To overcome these drawbacks, portable devices like hand-held dynamometers (HHDs) are interesting alternatives for assessing trunk isometric muscle strength (Harding et al., 2017) because they are inexpensive instruments and easy to use. In this sense, previous research has already used some protocols with HHDs to assess trunk muscle strength (De Blaiser et al., 2018; Harding et al., 2017; Jubany et al., 2015; Moreno-Navarro et al., 2021). However, it seems there is not enough scientific evidence about which is the most valid and reliable protocol to measure isometric trunk muscle strength accurately as some limitations have been reported. For example, the position performed during the Biering-Sørensen test in which the examiner applies resistance over the interscapular region with the HHD is the most used test to assess isometric trunk extensor muscle strength. However, the standardization of this protocol is difficult (Demoulin et al., 2012) because of the variable degree of resistance on the HHDs provided by the examiner, which can affect the reliability of this test (0.24 < intraclass correlation coefficient (ICC) < 0.98) (De Blaiser et al., 2018; Moreno-Navarro et al., 2021; Vlažná et al., 2021). Due to poor reliability and the lack of standardization and functionality of these protocols that used a lying position against the gravity (Demoulin et al., 2012), the standing posture has been recently looked into (Harding et al., 2017; Jubany et al., 2015; Vlažná et al., 2021) to assess trunk extension strength, showing excellent levels of reliability (ICC > 0.90). However, the force generated by the trunk extensors in a standing position could be influenced by the involvement of the hip extensor muscles, mainly the hamstrings and gluteus muscles. Performing trunk strength tests in a sitting position might overcome some of the above-mentioned limitations as it reduces the hip flexor and extensor muscle contribution to the test performance (Morini et al., 2008), providing a more specific trunk flexion and extension muscle strength assessment. The sitting position has also been found to be more suitable to limit an overload of the lumbar spine (Morini et al., 2008). However, isometric trunk flexion strength tests in a sitting position have shown non-consistent reliability values (0.25 < ICC < 0.93) (De Blaiser et al., 2018; Moreland et al., 1997; Moreno-Navarro et al., 2021). These tests, in which the examiner applies resistance with the HHD close to the sternal notch region, seem to present similar standardization problems to those observed in trunk extension muscle strength protocols (Demoulin et al., 2012; Moreland et al., 1997). Therefore, new reliable and easy to standardize HHD protocols are needed for assessing isometric trunk flexion and extension strength in clinical and field settings.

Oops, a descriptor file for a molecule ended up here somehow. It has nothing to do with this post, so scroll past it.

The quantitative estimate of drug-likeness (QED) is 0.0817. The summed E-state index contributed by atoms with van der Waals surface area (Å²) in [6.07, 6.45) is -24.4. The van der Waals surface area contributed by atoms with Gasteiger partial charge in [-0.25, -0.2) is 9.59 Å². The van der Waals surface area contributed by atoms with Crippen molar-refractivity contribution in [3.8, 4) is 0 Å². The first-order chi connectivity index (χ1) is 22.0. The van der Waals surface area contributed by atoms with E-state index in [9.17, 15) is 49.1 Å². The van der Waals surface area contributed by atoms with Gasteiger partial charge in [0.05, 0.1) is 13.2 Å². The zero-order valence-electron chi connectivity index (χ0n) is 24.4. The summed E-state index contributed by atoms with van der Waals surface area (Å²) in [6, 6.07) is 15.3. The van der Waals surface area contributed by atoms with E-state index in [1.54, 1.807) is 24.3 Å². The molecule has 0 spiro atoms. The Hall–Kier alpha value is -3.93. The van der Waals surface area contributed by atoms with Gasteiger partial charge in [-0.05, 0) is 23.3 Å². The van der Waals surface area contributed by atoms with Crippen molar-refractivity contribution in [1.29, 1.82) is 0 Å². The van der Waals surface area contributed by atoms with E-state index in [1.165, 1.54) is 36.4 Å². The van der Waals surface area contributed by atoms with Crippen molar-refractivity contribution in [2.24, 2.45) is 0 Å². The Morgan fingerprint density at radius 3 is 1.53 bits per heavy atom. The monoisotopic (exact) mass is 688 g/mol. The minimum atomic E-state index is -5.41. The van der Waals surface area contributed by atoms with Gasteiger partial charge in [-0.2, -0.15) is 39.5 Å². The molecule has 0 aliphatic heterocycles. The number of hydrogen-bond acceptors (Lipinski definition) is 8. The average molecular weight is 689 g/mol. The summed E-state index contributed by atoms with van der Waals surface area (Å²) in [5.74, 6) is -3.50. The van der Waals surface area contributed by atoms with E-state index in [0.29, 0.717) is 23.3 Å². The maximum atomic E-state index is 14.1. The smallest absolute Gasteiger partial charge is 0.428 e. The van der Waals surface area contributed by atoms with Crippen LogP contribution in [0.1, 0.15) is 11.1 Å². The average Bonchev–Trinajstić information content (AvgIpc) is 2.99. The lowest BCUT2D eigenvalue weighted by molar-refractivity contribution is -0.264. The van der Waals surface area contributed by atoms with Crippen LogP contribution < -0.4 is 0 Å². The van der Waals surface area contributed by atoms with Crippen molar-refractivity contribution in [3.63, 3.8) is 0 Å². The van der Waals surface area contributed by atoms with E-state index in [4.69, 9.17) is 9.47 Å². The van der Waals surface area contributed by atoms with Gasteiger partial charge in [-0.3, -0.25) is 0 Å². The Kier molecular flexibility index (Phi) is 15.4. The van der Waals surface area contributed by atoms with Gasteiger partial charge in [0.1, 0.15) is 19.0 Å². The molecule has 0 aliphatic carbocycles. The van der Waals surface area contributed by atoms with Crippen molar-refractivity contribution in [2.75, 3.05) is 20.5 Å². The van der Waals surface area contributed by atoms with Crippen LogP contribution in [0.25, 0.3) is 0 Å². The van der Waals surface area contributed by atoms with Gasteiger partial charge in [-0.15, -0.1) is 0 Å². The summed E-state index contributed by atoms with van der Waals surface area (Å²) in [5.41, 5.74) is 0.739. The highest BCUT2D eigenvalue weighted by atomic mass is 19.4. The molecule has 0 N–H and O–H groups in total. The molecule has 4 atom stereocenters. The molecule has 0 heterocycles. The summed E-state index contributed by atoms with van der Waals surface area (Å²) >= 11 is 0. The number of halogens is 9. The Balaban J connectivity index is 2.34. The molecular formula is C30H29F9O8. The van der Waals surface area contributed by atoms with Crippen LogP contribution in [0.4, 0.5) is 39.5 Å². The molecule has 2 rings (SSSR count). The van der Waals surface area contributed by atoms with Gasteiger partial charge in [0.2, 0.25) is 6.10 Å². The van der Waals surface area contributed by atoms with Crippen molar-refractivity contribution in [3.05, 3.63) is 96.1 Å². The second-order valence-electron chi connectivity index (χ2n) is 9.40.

Based on the above-mentioned limitations and the fact that most of the former studies using HHDs were performed on males, this study aimed: i) to examine the reliability of two novel sitting tests for assessing isometric trunk strength in healthy athletic females using an HHD with a well-standardized protocol that limits both, the lower limb contribution and the examiner’s influence on the measurement; ii) to examine the relationship between these novel isometric HHD tests and two novel tests for assessing isometric trunk strength using an isokinetic dynamometer.